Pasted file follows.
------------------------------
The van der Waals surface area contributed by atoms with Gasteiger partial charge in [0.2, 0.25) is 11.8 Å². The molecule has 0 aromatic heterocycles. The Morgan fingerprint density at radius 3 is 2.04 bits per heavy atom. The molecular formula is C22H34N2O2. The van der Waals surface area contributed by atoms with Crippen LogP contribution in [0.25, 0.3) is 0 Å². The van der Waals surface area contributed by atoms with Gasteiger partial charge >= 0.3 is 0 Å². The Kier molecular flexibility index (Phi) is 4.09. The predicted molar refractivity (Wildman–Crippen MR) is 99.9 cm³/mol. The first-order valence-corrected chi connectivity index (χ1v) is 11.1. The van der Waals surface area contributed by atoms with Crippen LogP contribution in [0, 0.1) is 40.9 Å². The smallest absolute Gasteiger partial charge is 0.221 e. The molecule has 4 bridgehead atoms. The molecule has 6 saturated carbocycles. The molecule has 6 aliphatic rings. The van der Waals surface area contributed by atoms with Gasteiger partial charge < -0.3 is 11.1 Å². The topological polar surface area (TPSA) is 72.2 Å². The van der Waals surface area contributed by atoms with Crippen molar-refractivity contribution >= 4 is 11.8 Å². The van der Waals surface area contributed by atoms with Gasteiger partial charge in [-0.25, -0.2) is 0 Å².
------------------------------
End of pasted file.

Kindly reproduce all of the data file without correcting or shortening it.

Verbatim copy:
The van der Waals surface area contributed by atoms with Gasteiger partial charge in [0.2, 0.25) is 11.8 Å². The molecule has 0 aromatic heterocycles. The Morgan fingerprint density at radius 3 is 2.04 bits per heavy atom. The molecular formula is C22H34N2O2. The van der Waals surface area contributed by atoms with Crippen LogP contribution in [0.25, 0.3) is 0 Å². The van der Waals surface area contributed by atoms with Gasteiger partial charge >= 0.3 is 0 Å². The Kier molecular flexibility index (Phi) is 4.09. The predicted molar refractivity (Wildman–Crippen MR) is 99.9 cm³/mol. The first-order valence-corrected chi connectivity index (χ1v) is 11.1. The van der Waals surface area contributed by atoms with Crippen LogP contribution in [0, 0.1) is 40.9 Å². The smallest absolute Gasteiger partial charge is 0.221 e. The molecule has 4 bridgehead atoms. The molecule has 6 saturated carbocycles. The molecule has 6 aliphatic rings. The van der Waals surface area contributed by atoms with Gasteiger partial charge < -0.3 is 11.1 Å². The topological polar surface area (TPSA) is 72.2 Å². The van der Waals surface area contributed by atoms with Crippen molar-refractivity contribution >= 4 is 11.8 Å². The van der Waals surface area contributed by atoms with Gasteiger partial charge in [-0.25, -0.2) is 0 Å².